Endophytic fungi as biocontrol agents: elucidating mechanisms in disease suppression

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Background: Fungal endophytes occur ubiquitously in plants and are being increasingly studied for their ability to support plant health and protect the host from diseases. Using endophytes in disease control provides potential advantages compared to other biocontrol agents since they colonise the plant internally and thereby stay protected from environmental stresses and fluctuations. A thorough understanding of their mechanisms is required in their mutualistic association with plants; both to optimise their efficacy and for registration as plant protection products.Aims: To provide a critical review on the mechanisms employed by endophytic fungi in biological disease control. Furthermore, we draw attention to gaps in our knowledge of the complex interactions between plant, pathogen and endophyte and discuss implications for future research.Methods: Review of literature where endophytic colonisation during the specific interaction has been confirmed.Results: Known disease-reducing mechanisms include direct inhibition of pathogen activity by competition, antibiosis and mycoparasitism and indirect inhibition by induced resistance, where the plant?s own defence system is activated to combat the diseases. Relying on in vitro studies of alone can result in misleading conclusions.Conclusions: We need to investigate nature and requirements for establishment of successful plant-endophyte interactions, for development of efficient biocontrol agents.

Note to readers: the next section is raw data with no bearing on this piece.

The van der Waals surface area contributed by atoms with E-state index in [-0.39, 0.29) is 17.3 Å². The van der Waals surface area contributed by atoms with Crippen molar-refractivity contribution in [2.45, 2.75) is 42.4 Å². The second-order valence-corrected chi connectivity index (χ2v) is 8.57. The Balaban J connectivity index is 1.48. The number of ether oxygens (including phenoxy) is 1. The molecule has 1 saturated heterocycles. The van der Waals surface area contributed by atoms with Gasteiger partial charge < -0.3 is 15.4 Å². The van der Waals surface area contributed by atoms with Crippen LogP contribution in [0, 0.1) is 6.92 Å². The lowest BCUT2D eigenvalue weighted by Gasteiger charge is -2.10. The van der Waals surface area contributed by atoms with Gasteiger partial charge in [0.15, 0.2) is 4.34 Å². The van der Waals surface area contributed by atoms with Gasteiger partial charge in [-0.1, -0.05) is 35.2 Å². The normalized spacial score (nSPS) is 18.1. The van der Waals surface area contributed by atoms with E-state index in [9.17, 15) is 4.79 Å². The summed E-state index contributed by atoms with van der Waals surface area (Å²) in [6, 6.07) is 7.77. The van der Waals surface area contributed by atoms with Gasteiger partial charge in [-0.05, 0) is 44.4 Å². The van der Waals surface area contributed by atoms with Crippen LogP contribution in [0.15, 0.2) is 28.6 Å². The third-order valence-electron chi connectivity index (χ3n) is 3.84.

Original languageEnglish
JournalPlant Ecology and Diversity
Issue number5-6
Pages (from-to)555-567
Publication statusPublished - 2 Nov 2018

Bibliographical note

doi: 10.1080/17550874.2018.1534146

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